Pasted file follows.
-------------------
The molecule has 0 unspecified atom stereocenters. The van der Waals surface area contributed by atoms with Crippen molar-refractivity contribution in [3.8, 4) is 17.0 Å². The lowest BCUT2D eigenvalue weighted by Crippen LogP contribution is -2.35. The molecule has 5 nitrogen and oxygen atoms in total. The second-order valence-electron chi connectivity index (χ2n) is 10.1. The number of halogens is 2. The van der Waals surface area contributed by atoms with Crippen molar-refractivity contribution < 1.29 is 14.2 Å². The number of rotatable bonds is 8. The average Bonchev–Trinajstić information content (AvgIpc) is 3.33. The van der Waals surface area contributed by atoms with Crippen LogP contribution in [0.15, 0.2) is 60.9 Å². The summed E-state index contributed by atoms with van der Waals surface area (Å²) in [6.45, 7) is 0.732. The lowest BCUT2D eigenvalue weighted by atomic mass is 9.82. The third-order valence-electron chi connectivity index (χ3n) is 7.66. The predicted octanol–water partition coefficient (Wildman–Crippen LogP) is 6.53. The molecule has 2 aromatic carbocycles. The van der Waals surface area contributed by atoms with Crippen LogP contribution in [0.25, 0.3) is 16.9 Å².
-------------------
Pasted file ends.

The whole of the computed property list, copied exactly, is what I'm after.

The molecule has 0 unspecified atom stereocenters. The van der Waals surface area contributed by atoms with Crippen molar-refractivity contribution in [3.8, 4) is 17.0 Å². The lowest BCUT2D eigenvalue weighted by Crippen LogP contribution is -2.35. The molecule has 5 nitrogen and oxygen atoms in total. The second-order valence-electron chi connectivity index (χ2n) is 10.1. The number of halogens is 2. The van der Waals surface area contributed by atoms with Crippen molar-refractivity contribution < 1.29 is 14.2 Å². The number of rotatable bonds is 8. The average Bonchev–Trinajstić information content (AvgIpc) is 3.33. The van der Waals surface area contributed by atoms with Crippen LogP contribution in [0.15, 0.2) is 60.9 Å². The summed E-state index contributed by atoms with van der Waals surface area (Å²) in [6.45, 7) is 0.732. The lowest BCUT2D eigenvalue weighted by atomic mass is 9.82. The third-order valence-electron chi connectivity index (χ3n) is 7.66. The predicted octanol–water partition coefficient (Wildman–Crippen LogP) is 6.53. The molecule has 2 aromatic carbocycles. The van der Waals surface area contributed by atoms with Crippen LogP contribution in [0.25, 0.3) is 16.9 Å².